Other information obtained from the survey was:

1. 57% of food waste is reused by people, mainly for animal feed.

2. 100% of the cans, newspaper, cardboard, and plastic bags somehow end up in the garbage, either by their use as a garbage disposal, as is the case of 100% of plastic bags, or thrown directly.

3. 62% of the glass bottles are used, while the rest is thrown away.

Towards an Environmental Start-Up Proposal

Back home, and after having analyzed the research several times, Alfredo had many possibilities of an environmental start-up in mind; however, he knew that he had to consider several elements to bring them together in an innovative and feasible proposal. Alfredo was wondering the following questions: How to present a proposal that would valorize the highest percentage of the waste generated in the municipality? How to involve the population in separation and sorting at source? Would it be valid to use some incentive system to motivate the population towards these activities? How to deal with the different actors in waste management in the municipality today, public, private, and informal? Which investors and institutional actors could be interested in financing the initial investment of the project? In response to these questions, Alfredo decided to look for additional information and found the following.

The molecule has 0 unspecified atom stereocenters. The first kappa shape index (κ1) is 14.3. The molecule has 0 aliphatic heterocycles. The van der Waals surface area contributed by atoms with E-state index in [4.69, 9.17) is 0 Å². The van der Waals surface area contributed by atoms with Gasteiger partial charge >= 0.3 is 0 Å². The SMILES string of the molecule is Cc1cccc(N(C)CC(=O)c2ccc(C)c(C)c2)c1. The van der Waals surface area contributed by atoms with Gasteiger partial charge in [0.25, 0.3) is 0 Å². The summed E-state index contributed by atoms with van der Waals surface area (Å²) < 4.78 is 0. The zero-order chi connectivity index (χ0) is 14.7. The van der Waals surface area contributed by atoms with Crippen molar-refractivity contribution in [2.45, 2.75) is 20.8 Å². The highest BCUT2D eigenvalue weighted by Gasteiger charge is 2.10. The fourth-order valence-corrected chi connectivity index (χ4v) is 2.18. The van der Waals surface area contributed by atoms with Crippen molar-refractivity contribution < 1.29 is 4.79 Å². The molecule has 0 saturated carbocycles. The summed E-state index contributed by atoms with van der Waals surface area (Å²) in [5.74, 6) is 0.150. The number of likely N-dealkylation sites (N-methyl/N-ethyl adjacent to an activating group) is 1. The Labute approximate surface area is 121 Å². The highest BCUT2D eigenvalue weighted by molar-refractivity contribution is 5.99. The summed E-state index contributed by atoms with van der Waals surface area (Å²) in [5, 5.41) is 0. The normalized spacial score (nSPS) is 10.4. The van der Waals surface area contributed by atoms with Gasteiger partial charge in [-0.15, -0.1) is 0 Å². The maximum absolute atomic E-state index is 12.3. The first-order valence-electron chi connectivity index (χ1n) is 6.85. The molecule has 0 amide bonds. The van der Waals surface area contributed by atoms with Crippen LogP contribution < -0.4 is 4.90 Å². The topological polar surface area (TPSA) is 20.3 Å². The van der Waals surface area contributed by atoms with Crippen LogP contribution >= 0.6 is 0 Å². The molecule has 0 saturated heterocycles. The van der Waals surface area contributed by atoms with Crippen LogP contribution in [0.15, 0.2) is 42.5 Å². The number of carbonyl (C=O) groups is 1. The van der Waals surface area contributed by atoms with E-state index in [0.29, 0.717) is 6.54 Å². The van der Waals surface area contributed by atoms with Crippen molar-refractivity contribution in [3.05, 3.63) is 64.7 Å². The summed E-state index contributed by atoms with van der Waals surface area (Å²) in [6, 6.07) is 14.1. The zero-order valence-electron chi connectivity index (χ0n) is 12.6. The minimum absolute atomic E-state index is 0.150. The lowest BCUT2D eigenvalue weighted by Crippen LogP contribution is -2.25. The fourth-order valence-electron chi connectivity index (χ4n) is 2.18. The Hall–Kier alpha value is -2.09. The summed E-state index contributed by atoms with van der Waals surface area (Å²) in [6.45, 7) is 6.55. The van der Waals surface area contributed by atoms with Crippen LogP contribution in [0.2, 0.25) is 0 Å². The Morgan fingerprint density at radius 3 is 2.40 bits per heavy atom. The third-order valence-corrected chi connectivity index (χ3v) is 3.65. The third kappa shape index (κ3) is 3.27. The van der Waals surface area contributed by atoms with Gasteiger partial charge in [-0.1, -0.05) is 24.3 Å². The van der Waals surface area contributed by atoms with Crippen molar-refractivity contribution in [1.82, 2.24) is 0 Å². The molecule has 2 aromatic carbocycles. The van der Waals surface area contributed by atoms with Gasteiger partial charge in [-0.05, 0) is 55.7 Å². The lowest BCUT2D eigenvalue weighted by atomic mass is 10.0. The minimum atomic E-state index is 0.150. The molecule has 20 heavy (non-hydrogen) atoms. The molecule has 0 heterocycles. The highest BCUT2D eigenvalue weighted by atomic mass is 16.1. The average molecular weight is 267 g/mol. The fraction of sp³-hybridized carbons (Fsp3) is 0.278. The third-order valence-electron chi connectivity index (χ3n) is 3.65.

Businesses associated with waste management have had significant potential for success, as demonstrated by the North American company, Waste Management Inc. Nevin et al. (2014). Nevertheless, not only large companies but smaller businesses such as Urban Outreach's organic gardens in the USA proved, through the execution of a solid business plan, the sustainability of such ideas Stephenson et al. (2008).